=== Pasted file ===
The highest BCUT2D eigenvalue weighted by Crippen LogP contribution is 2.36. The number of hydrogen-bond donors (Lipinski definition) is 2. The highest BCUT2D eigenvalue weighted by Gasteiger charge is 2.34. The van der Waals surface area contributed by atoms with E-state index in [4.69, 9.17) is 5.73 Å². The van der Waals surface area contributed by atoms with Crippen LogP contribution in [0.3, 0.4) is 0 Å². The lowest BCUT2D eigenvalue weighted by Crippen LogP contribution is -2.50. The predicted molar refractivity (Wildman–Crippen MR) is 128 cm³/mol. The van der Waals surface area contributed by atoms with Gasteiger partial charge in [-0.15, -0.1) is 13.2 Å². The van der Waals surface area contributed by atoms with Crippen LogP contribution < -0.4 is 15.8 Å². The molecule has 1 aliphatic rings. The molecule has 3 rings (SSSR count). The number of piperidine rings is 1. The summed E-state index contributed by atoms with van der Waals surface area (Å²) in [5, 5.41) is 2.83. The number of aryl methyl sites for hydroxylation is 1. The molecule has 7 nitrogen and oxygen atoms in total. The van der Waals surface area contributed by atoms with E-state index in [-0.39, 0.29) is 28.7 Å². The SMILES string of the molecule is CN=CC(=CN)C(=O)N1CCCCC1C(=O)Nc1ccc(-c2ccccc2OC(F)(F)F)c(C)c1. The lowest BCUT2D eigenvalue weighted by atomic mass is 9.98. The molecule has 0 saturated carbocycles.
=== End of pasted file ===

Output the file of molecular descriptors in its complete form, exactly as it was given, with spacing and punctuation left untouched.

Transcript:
The highest BCUT2D eigenvalue weighted by Crippen LogP contribution is 2.36. The number of hydrogen-bond donors (Lipinski definition) is 2. The highest BCUT2D eigenvalue weighted by Gasteiger charge is 2.34. The van der Waals surface area contributed by atoms with E-state index in [4.69, 9.17) is 5.73 Å². The van der Waals surface area contributed by atoms with Crippen LogP contribution in [0.3, 0.4) is 0 Å². The lowest BCUT2D eigenvalue weighted by Crippen LogP contribution is -2.50. The predicted molar refractivity (Wildman–Crippen MR) is 128 cm³/mol. The van der Waals surface area contributed by atoms with Gasteiger partial charge in [-0.15, -0.1) is 13.2 Å². The van der Waals surface area contributed by atoms with Crippen LogP contribution < -0.4 is 15.8 Å². The molecule has 1 aliphatic rings. The molecule has 3 rings (SSSR count). The number of piperidine rings is 1. The summed E-state index contributed by atoms with van der Waals surface area (Å²) in [5, 5.41) is 2.83. The number of aryl methyl sites for hydroxylation is 1. The molecule has 7 nitrogen and oxygen atoms in total. The van der Waals surface area contributed by atoms with E-state index in [-0.39, 0.29) is 28.7 Å². The SMILES string of the molecule is CN=CC(=CN)C(=O)N1CCCCC1C(=O)Nc1ccc(-c2ccccc2OC(F)(F)F)c(C)c1. The lowest BCUT2D eigenvalue weighted by atomic mass is 9.98. The molecule has 0 saturated carbocycles.